Songs were sung and speeches were given in front of Bowling Green’s Mt. Zion Baptist Church as the Kentucky Poor People’s Campaign celebrated its third anniversary Monday night.
More recently known for its protests, the organization elected for a more joyous tone at the rally attended by nearly 50 people.
Among those in attendance were state Rep. Patti Minter, D-Bowling Green, Bowling Green City Commissioner Carlos Bailey and musician Charles Neblett, a founding member of the Freedom Singers.
The rally was one of the first large public events the campaign has held since the onset of the COVID-19 pandemic.
A section of Graham Drive in front of the church was blocked off by the Bowling Green Police Department so the celebration could be held on the street and meet public health guidelines.
“This is amazing,” KPPC Chair Joyce Atkins said. “I feel like we have had some amazing speakers here today.”
Amid the celebration, the group took the opportunity to advocate policies it says would help achieve social, economic and racial justice.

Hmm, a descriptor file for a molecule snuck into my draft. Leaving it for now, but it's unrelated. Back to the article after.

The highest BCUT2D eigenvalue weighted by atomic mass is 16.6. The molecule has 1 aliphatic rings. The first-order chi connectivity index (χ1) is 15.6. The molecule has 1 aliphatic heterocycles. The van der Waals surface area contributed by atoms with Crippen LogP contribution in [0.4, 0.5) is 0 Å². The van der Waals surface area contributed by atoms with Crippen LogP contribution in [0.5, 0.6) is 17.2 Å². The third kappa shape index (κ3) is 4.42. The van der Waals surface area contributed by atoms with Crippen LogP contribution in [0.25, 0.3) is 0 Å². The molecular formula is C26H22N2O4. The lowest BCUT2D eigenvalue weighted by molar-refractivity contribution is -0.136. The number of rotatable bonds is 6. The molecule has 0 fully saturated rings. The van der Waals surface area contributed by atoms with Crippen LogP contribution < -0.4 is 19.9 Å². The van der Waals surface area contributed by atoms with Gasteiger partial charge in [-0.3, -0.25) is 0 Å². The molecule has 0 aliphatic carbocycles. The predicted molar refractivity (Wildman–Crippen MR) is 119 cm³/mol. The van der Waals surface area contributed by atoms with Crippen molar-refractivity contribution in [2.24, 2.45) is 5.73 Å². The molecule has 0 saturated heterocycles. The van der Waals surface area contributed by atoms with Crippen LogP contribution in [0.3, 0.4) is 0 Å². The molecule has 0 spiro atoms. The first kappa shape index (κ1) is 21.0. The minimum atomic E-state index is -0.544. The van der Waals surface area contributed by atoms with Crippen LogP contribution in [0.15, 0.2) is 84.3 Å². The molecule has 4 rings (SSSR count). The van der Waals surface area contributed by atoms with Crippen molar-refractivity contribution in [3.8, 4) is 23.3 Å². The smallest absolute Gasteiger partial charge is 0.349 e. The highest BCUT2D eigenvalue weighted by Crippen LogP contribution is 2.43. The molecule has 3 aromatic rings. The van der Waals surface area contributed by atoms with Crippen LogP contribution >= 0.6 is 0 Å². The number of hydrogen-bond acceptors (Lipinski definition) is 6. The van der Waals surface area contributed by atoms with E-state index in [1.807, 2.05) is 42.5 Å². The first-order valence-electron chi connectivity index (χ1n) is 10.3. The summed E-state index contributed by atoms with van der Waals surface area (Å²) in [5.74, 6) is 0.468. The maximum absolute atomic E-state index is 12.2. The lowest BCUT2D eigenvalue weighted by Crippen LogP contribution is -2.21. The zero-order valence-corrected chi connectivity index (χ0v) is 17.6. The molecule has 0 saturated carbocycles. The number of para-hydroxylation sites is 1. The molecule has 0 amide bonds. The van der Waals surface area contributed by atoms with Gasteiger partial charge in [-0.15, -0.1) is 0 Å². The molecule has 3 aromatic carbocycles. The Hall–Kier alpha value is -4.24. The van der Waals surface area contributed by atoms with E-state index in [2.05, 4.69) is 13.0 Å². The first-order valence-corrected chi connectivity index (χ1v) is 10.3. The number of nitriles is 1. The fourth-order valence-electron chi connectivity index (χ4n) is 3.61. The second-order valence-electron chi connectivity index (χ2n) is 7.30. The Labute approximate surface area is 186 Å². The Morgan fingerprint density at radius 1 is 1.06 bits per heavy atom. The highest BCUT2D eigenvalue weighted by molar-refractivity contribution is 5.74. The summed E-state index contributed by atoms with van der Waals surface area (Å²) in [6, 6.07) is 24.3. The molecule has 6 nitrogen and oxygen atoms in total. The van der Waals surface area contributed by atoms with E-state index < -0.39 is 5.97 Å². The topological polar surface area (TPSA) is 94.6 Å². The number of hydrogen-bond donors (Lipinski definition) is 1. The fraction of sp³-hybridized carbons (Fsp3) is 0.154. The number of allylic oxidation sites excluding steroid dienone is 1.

Atkins said one goal of the rally was to raise awareness that becoming more politically active helps foster change.
Multiple speakers at the event pushed for the federal minimum wage be raised to $15 an hour to combat the issue of homelessness.
Atkins said she supports raising the minimum wage to $15 but said $22 an hour would be more appropriate for low-income families.
At $22 an hour, the minimum wage would be $45,670 per year for a full-time worker.
“It’s a huge problem,” Atkins said of the current minimum wage. “It’s something that needs to be solved locally, and it would be really close to getting solved if we got together to work on it.”